Transparency trumps blind trust.
Once the cotton has been picked, the fibres need to be separated from the seeds. This is what you call ginning. We work with Sagar Fiber and Pratibha Syntex in India, masters in the Organic cotton ginning world. The leftover seeds are either ground up to help make industrial oil or used to make animal feed. So nothings wasted, which is pretty cool.
Spinning is the conversion of fibres into threads of yarn. Our cotton is spun at Sara Spintex and at Pratibha Syntex (part of the FLO certified Mila factory partnership), facilities in India. This step is often hidden in many supply chains, so we’re thankful for their transparency, expertise and top quality yarn production.
We work with two epic factories. The first, Shakthi Knitting, are based in India who work in close partnership with our Cut & Sew facility, Mila. The second, RCM, is a factory pioneered by Rajat Jaipuria. Both are GOTS and FLO certified. – the highest certifications in the industry. Each employee is represented by the Centre of Indian Trade Unions (CITU) and the factory provides many benefits for their staff, such as transport to and from the factory each day, a subsidised canteen, pensions, medical benefits and funding for their children’s education.
We produce using low-impact dyes. This means they don’t contain toxic metals and are azo-free (so don’t release harmful carcinogens). Our fabrics are dyed at Mahadev fabrics, Kolkata, and at Shakthi Knitting, part of the RCM Fairtrade cut and sew facility. They ensure that all wastewater from the dye process is filtered to clean it of all chemicals. It’s then recycled for use again in agricultural irrigation in the surrounding area. Shakthi Knitting is based in Tirupur as part of the Mila partnership. They are FLO certified.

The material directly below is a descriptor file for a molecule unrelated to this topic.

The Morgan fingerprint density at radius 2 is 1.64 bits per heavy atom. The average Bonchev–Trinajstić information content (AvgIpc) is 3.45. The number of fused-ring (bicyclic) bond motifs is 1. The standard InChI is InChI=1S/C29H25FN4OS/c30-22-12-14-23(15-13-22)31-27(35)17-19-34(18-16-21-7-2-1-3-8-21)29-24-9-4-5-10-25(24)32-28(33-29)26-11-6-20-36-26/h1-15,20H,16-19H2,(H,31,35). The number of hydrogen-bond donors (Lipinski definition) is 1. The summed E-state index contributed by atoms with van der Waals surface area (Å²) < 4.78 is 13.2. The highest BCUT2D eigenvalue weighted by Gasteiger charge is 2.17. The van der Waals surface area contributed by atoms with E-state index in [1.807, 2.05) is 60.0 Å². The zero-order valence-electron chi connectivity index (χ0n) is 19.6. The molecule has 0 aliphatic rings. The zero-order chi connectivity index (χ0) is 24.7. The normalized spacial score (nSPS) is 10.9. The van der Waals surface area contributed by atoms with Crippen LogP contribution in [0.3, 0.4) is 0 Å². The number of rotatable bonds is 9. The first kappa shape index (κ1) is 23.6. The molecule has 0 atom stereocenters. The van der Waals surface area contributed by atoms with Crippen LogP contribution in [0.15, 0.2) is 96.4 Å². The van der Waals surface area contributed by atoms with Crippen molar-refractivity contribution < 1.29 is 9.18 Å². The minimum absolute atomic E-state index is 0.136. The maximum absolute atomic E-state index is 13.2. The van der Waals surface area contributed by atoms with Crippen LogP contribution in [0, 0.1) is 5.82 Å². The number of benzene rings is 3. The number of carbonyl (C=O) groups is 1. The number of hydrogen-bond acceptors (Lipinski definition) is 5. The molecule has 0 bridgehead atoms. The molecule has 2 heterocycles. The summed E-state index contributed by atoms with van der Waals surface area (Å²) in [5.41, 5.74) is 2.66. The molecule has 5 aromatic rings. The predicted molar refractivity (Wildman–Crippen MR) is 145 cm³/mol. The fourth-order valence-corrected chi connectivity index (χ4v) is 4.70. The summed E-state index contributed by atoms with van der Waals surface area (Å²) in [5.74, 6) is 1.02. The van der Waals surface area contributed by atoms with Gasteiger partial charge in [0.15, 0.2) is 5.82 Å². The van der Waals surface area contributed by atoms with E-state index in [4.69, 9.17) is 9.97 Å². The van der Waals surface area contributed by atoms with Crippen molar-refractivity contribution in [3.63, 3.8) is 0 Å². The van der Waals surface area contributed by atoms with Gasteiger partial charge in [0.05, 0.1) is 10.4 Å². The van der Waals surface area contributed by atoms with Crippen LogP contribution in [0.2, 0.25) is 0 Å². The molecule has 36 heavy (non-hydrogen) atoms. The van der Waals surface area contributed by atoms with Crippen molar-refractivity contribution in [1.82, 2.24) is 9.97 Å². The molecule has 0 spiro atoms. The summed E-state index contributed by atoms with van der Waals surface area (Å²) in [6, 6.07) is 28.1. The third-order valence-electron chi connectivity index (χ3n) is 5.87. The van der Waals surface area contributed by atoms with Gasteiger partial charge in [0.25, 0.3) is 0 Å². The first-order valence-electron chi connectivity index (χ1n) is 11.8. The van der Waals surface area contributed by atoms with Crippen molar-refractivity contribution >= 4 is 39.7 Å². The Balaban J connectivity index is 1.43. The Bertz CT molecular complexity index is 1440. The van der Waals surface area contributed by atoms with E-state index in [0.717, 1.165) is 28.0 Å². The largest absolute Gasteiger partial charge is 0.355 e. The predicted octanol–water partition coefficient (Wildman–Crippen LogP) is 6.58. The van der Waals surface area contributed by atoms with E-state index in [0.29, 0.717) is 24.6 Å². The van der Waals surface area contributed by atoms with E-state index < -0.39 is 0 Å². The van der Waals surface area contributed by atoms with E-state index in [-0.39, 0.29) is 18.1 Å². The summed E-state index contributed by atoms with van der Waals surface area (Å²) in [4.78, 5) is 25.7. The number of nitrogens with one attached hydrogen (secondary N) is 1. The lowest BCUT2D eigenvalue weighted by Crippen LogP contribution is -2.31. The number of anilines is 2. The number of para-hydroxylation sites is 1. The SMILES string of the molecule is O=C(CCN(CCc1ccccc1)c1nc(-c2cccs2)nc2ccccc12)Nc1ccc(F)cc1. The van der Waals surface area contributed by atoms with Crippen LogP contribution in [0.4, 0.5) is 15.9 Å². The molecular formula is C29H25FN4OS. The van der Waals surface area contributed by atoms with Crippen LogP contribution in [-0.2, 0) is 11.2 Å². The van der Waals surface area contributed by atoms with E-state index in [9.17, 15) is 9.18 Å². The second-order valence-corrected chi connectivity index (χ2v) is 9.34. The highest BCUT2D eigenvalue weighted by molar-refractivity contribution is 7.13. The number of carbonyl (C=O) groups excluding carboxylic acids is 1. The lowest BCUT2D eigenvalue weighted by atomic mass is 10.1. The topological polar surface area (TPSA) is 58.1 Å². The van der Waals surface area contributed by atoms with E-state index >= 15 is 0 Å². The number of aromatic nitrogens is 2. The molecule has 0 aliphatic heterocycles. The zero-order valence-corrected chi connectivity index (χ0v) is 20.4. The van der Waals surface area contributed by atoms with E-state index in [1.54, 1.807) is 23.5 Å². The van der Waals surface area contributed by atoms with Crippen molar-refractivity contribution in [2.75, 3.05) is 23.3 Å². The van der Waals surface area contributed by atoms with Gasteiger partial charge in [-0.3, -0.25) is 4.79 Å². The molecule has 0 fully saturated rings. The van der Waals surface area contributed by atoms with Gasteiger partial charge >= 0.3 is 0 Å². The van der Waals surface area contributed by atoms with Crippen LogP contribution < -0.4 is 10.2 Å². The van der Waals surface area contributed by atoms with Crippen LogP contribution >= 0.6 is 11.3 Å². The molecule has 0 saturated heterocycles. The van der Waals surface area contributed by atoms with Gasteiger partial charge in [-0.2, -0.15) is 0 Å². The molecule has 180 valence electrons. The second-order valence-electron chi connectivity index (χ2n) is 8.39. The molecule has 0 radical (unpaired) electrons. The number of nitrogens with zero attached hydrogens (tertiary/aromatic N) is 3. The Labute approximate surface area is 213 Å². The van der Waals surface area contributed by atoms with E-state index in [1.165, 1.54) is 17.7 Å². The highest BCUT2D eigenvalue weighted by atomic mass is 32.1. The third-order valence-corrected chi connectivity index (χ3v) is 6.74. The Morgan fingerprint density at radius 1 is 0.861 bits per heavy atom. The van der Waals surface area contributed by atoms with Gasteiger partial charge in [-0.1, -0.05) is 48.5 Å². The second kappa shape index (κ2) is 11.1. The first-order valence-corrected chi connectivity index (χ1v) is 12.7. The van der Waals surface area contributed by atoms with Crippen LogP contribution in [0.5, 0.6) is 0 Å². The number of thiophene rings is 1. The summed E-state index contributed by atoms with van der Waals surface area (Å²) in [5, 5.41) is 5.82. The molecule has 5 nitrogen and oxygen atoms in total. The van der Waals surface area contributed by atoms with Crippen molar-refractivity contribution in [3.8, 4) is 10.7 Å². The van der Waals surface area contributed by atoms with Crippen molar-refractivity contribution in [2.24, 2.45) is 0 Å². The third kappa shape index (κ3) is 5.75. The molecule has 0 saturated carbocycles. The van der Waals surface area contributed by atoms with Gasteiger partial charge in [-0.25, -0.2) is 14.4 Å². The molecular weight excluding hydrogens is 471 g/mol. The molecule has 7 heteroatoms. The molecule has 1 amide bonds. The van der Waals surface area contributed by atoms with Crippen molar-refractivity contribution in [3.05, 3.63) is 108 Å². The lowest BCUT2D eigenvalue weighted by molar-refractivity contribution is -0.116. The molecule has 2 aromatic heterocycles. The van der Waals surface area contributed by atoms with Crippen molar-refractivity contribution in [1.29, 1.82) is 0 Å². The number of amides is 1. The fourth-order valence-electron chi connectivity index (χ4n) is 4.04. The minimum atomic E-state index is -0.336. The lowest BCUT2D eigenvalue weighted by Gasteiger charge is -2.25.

They also have an incredible facility with a filtration system that links to the entire plant, enabling them to filter all the dye water that passes through. 95% of all the water used is then re-used for running the factory and continuing its production processes. The remaining 5% is evaporated and any remnants from the dye process are used to make bricks and for laying roads.